I wish the facts were different, but the latest analysis of biofuels is not encouraging. There was already concern as regards using food crops to produce ethanol. It meant that the food prices for that crop would increase (it has), that land use for crop production would increase (it has), and that fresh water usage would increase to support those crops (it has).
Now the latest issue of Science has published a study that says that the production of corn-based ethanol will effectively double the output of greenhouse gas emissions. This contradicts the earlier belief that it would reduce them by 15%.
It appears that a big contributor to the greenhouse gas output is the clearing of native forests and growth to grow the corn crops. The result: impacts on food crops and reductions in biodiversity.
A second study found that in Brazil more undeveloped land is being converted to produce sugarcane that is used to produce ethanol. This conversion releases huge amounts of CO2. So much that they estimate it would take 17 years of ethanol use to counter the effect.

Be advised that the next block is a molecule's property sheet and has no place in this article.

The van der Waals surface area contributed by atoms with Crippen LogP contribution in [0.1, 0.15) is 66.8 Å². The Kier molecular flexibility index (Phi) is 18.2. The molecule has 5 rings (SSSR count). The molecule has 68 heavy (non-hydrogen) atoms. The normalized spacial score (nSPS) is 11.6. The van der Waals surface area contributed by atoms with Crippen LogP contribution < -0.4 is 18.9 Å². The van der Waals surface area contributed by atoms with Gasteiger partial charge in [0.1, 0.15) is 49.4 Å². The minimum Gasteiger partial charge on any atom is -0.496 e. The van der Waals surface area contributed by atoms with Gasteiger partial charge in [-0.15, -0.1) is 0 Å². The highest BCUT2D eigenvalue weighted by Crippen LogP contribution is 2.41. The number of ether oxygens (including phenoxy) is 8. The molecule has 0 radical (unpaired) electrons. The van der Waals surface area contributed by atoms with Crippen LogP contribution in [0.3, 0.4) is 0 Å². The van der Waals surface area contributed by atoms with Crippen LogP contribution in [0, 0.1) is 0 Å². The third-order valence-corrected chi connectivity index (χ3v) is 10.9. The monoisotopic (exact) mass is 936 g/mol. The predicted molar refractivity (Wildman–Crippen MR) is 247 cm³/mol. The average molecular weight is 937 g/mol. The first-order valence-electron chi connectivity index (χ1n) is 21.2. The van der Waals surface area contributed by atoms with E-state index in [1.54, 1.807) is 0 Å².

A more dramatic example is where Malaysian and Indonesian peatlands are drained and cleared for the production of palm oil dumps so much CO2 into the atmosphere that the palm biodiesel produced would have to be burned for 450 years to counteract the CO2 release.
But all is not lost. We are early in our exploration of biofuels and what crops are used to generate those fuels. Researchers are looking for nonfood crops as well as refining waste products into biofuel. We just need to look carefully before we declare a free lunch.